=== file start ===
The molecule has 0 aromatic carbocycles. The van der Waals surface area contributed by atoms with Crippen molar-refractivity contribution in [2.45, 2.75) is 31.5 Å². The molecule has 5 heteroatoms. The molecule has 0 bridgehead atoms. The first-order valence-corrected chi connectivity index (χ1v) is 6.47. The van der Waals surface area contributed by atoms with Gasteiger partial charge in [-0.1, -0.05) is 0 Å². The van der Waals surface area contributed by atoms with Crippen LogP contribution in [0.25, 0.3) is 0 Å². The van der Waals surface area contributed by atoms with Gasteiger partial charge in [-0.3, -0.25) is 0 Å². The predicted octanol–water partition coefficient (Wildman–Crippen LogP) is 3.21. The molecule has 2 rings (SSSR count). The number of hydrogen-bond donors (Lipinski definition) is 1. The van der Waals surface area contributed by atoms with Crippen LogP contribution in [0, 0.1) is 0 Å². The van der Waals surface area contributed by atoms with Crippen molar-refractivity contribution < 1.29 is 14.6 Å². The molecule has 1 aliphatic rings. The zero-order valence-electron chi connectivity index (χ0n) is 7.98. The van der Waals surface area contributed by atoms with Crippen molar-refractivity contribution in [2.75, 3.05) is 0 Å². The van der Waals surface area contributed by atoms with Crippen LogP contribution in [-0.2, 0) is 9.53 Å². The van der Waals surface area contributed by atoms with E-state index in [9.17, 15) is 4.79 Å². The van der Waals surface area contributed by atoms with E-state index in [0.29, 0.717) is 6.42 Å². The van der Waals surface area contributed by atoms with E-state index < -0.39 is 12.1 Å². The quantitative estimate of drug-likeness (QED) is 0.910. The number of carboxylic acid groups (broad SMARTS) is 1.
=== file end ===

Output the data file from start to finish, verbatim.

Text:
The molecule has 0 aromatic carbocycles. The van der Waals surface area contributed by atoms with Crippen molar-refractivity contribution in [2.45, 2.75) is 31.5 Å². The molecule has 5 heteroatoms. The molecule has 0 bridgehead atoms. The first-order valence-corrected chi connectivity index (χ1v) is 6.47. The van der Waals surface area contributed by atoms with Gasteiger partial charge in [-0.1, -0.05) is 0 Å². The van der Waals surface area contributed by atoms with Crippen LogP contribution in [0.25, 0.3) is 0 Å². The van der Waals surface area contributed by atoms with Gasteiger partial charge in [-0.3, -0.25) is 0 Å². The predicted octanol–water partition coefficient (Wildman–Crippen LogP) is 3.21. The molecule has 2 rings (SSSR count). The number of hydrogen-bond donors (Lipinski definition) is 1. The van der Waals surface area contributed by atoms with Crippen LogP contribution in [0, 0.1) is 0 Å². The van der Waals surface area contributed by atoms with Crippen molar-refractivity contribution < 1.29 is 14.6 Å². The molecule has 1 aliphatic rings. The zero-order valence-electron chi connectivity index (χ0n) is 7.98. The van der Waals surface area contributed by atoms with Crippen molar-refractivity contribution in [2.75, 3.05) is 0 Å². The van der Waals surface area contributed by atoms with Crippen LogP contribution in [-0.2, 0) is 9.53 Å². The van der Waals surface area contributed by atoms with E-state index in [9.17, 15) is 4.79 Å². The van der Waals surface area contributed by atoms with E-state index in [0.29, 0.717) is 6.42 Å². The van der Waals surface area contributed by atoms with E-state index < -0.39 is 12.1 Å². The quantitative estimate of drug-likeness (QED) is 0.910. The number of carboxylic acid groups (broad SMARTS) is 1.